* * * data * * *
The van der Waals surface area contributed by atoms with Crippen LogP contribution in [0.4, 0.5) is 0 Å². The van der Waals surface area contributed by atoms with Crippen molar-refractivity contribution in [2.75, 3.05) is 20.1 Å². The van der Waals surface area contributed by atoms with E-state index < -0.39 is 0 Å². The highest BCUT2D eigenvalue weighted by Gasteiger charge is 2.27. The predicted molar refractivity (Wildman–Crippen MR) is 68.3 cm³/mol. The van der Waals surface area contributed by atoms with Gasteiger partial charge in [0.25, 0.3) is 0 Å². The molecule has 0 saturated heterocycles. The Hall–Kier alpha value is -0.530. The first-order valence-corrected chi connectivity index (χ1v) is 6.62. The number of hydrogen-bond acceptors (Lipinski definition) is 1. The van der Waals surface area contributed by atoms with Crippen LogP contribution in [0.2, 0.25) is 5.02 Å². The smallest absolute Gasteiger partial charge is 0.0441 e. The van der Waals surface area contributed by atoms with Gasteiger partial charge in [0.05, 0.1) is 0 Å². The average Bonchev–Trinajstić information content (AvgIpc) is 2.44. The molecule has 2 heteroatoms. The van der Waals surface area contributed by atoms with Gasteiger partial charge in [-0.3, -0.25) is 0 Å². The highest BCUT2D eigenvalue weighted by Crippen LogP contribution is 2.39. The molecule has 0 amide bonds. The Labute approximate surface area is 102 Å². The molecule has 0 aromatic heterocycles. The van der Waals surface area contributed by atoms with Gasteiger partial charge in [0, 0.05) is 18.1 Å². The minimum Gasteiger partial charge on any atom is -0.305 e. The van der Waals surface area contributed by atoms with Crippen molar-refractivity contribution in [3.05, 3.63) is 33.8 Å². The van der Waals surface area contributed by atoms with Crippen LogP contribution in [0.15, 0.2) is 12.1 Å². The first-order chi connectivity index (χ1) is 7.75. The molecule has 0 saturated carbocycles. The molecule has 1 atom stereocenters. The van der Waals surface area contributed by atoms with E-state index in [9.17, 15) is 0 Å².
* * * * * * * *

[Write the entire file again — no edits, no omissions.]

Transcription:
The van der Waals surface area contributed by atoms with Crippen LogP contribution in [0.4, 0.5) is 0 Å². The van der Waals surface area contributed by atoms with Crippen molar-refractivity contribution in [2.75, 3.05) is 20.1 Å². The van der Waals surface area contributed by atoms with E-state index < -0.39 is 0 Å². The highest BCUT2D eigenvalue weighted by Gasteiger charge is 2.27. The predicted molar refractivity (Wildman–Crippen MR) is 68.3 cm³/mol. The van der Waals surface area contributed by atoms with Gasteiger partial charge in [0.25, 0.3) is 0 Å². The molecule has 0 saturated heterocycles. The Hall–Kier alpha value is -0.530. The first-order valence-corrected chi connectivity index (χ1v) is 6.62. The number of hydrogen-bond acceptors (Lipinski definition) is 1. The van der Waals surface area contributed by atoms with Crippen LogP contribution in [0.2, 0.25) is 5.02 Å². The smallest absolute Gasteiger partial charge is 0.0441 e. The van der Waals surface area contributed by atoms with Gasteiger partial charge in [0.05, 0.1) is 0 Å². The average Bonchev–Trinajstić information content (AvgIpc) is 2.44. The molecule has 2 heteroatoms. The van der Waals surface area contributed by atoms with Gasteiger partial charge in [-0.3, -0.25) is 0 Å². The highest BCUT2D eigenvalue weighted by Crippen LogP contribution is 2.39. The molecule has 0 amide bonds. The Labute approximate surface area is 102 Å². The molecule has 0 aromatic heterocycles. The van der Waals surface area contributed by atoms with Gasteiger partial charge in [0, 0.05) is 18.1 Å². The minimum Gasteiger partial charge on any atom is -0.305 e. The van der Waals surface area contributed by atoms with Crippen molar-refractivity contribution in [3.05, 3.63) is 33.8 Å². The van der Waals surface area contributed by atoms with Crippen LogP contribution in [0.15, 0.2) is 12.1 Å². The first-order chi connectivity index (χ1) is 7.75. The molecule has 0 saturated carbocycles. The molecule has 1 atom stereocenters. The van der Waals surface area contributed by atoms with E-state index in [9.17, 15) is 0 Å².